Document Detail

The effects of temporal asymmetry on the detection and perception of short chirps.
MedLine Citation:
PMID:  11506939     Owner:  NLM     Status:  MEDLINE    
There is an intriguing contrast between the physiological response to short frequency sweeps in the brainstem and the perception produced by these sounds. Dau et al. (2000) demonstrated that optimised chirps with increasing instantaneous frequency (up-chirps), designed to compensate for spatial dispersion along the cochlea, enhance wave V of the auditory brainstem response (ABR), by synchronising excitation of all frequency channels across the basilar membrane. Down-chirps, that is up-chirps reversed in time, increase cochlear phase delays and therefore result in a poor ABR wave V. In this study, a set of psychoacoustical experiments with up-chirps and down-chirps has been performed to investigate how these phase changes affect what we hear. The perceptual contrast is different from what was reported at the brainstem level. It is the down-chirp that sounds more compact, despite the poor synchronisation across channels and phase delays up to 20 ms. The perceived 'compactness' of a sound is apparently more determined by the fine structure of excitation within each peripheral channel than by between-channel phase differences. This suggests an additional temporal integration mechanism at a higher stage of auditory processing, which effectively removes phase differences between channels.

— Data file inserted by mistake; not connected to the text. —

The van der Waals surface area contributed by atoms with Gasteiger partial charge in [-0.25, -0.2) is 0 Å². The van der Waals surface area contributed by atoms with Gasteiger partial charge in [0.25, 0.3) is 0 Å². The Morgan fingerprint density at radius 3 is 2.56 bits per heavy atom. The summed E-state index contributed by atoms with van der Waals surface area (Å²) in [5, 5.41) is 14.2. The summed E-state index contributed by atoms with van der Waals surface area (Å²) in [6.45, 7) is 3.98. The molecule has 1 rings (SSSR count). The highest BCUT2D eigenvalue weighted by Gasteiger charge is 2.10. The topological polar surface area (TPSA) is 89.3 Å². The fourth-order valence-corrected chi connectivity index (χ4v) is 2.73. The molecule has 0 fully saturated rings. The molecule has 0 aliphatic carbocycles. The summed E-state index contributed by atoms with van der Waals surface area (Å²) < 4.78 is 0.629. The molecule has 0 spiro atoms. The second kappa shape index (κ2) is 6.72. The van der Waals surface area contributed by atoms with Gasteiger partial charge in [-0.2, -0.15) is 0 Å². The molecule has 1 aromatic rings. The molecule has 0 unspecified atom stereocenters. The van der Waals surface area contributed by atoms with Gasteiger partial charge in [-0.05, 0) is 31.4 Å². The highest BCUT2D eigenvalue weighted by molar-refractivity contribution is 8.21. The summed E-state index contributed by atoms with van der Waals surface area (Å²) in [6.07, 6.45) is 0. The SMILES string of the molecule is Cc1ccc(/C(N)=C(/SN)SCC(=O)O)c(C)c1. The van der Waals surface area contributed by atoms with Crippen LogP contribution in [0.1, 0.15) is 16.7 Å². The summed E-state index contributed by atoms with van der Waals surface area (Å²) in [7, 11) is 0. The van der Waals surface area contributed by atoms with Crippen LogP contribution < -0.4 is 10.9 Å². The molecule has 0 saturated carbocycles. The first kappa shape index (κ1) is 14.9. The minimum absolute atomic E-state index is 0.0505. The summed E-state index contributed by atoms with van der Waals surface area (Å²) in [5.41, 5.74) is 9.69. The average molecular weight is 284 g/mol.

S Uppenkamp; S Fobel; R D Patterson
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Publication Detail:
Type:  Journal Article; Research Support, Non-U.S. Gov't    
Journal Detail:
Title:  Hearing research     Volume:  158     ISSN:  0378-5955     ISO Abbreviation:  Hear. Res.     Publication Date:  2001 Aug 
Date Detail:
Created Date:  2001-08-16     Completed Date:  2001-10-25     Revised Date:  2006-11-15    
Medline Journal Info:
Nlm Unique ID:  7900445     Medline TA:  Hear Res     Country:  Netherlands    
Other Details:
Languages:  eng     Pagination:  71-83     Citation Subset:  IM    
entre for the Basis of Hearing, Department of Physiology, University of Cambridge, UK.
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MeSH Terms
Acoustic Stimulation / methods
Auditory Perception / physiology*
Auditory Threshold
Cochlea / physiology*
Evoked Potentials, Auditory, Brain Stem / physiology
Hearing / physiology*
Perceptual Masking
Time Factors

From MEDLINE®/PubMed®, a database of the U.S. National Library of Medicine

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